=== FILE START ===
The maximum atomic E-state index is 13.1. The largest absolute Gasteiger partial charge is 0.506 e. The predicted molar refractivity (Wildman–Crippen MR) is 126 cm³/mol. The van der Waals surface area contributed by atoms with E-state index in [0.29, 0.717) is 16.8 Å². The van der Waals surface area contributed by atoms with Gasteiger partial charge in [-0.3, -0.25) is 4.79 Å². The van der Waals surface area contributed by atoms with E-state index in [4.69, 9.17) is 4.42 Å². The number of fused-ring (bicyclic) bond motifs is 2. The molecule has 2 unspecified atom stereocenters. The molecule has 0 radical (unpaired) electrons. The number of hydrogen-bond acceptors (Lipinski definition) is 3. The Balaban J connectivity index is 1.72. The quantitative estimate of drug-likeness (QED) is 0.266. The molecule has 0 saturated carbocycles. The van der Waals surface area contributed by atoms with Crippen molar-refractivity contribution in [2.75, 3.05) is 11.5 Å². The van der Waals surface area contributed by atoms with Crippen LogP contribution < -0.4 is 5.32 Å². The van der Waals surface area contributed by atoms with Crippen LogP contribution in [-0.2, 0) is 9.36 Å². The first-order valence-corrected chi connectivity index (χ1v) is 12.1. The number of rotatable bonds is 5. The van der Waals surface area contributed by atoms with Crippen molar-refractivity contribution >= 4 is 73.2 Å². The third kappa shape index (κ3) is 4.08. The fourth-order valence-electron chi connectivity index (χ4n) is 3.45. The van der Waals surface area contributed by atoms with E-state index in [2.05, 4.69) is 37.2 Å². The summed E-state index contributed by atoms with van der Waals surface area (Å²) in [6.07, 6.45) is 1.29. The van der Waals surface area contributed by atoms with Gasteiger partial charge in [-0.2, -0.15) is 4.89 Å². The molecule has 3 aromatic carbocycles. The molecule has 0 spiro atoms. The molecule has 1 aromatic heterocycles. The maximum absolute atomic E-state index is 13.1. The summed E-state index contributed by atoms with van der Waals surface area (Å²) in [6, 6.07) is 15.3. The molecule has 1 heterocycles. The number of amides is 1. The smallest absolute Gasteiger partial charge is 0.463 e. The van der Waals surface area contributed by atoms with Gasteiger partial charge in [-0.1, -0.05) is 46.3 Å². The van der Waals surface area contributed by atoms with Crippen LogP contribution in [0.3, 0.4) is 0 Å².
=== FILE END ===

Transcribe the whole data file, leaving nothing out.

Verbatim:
The maximum atomic E-state index is 13.1. The largest absolute Gasteiger partial charge is 0.506 e. The predicted molar refractivity (Wildman–Crippen MR) is 126 cm³/mol. The van der Waals surface area contributed by atoms with E-state index in [0.29, 0.717) is 16.8 Å². The van der Waals surface area contributed by atoms with Gasteiger partial charge in [-0.3, -0.25) is 4.79 Å². The van der Waals surface area contributed by atoms with E-state index in [4.69, 9.17) is 4.42 Å². The number of fused-ring (bicyclic) bond motifs is 2. The molecule has 2 unspecified atom stereocenters. The molecule has 0 radical (unpaired) electrons. The number of hydrogen-bond acceptors (Lipinski definition) is 3. The Balaban J connectivity index is 1.72. The quantitative estimate of drug-likeness (QED) is 0.266. The molecule has 0 saturated carbocycles. The van der Waals surface area contributed by atoms with Crippen molar-refractivity contribution in [2.75, 3.05) is 11.5 Å². The van der Waals surface area contributed by atoms with Crippen LogP contribution < -0.4 is 5.32 Å². The van der Waals surface area contributed by atoms with Crippen LogP contribution in [-0.2, 0) is 9.36 Å². The first-order valence-corrected chi connectivity index (χ1v) is 12.1. The number of rotatable bonds is 5. The van der Waals surface area contributed by atoms with Crippen molar-refractivity contribution >= 4 is 73.2 Å². The third kappa shape index (κ3) is 4.08. The fourth-order valence-electron chi connectivity index (χ4n) is 3.45. The van der Waals surface area contributed by atoms with E-state index in [2.05, 4.69) is 37.2 Å². The summed E-state index contributed by atoms with van der Waals surface area (Å²) in [6.07, 6.45) is 1.29. The van der Waals surface area contributed by atoms with Gasteiger partial charge in [-0.2, -0.15) is 4.89 Å². The molecule has 3 aromatic carbocycles. The molecule has 0 spiro atoms. The molecule has 1 aromatic heterocycles. The maximum absolute atomic E-state index is 13.1. The summed E-state index contributed by atoms with van der Waals surface area (Å²) in [6, 6.07) is 15.3. The molecule has 1 heterocycles. The number of amides is 1. The smallest absolute Gasteiger partial charge is 0.463 e. The van der Waals surface area contributed by atoms with Gasteiger partial charge in [-0.1, -0.05) is 46.3 Å². The van der Waals surface area contributed by atoms with Crippen LogP contribution in [0.3, 0.4) is 0 Å².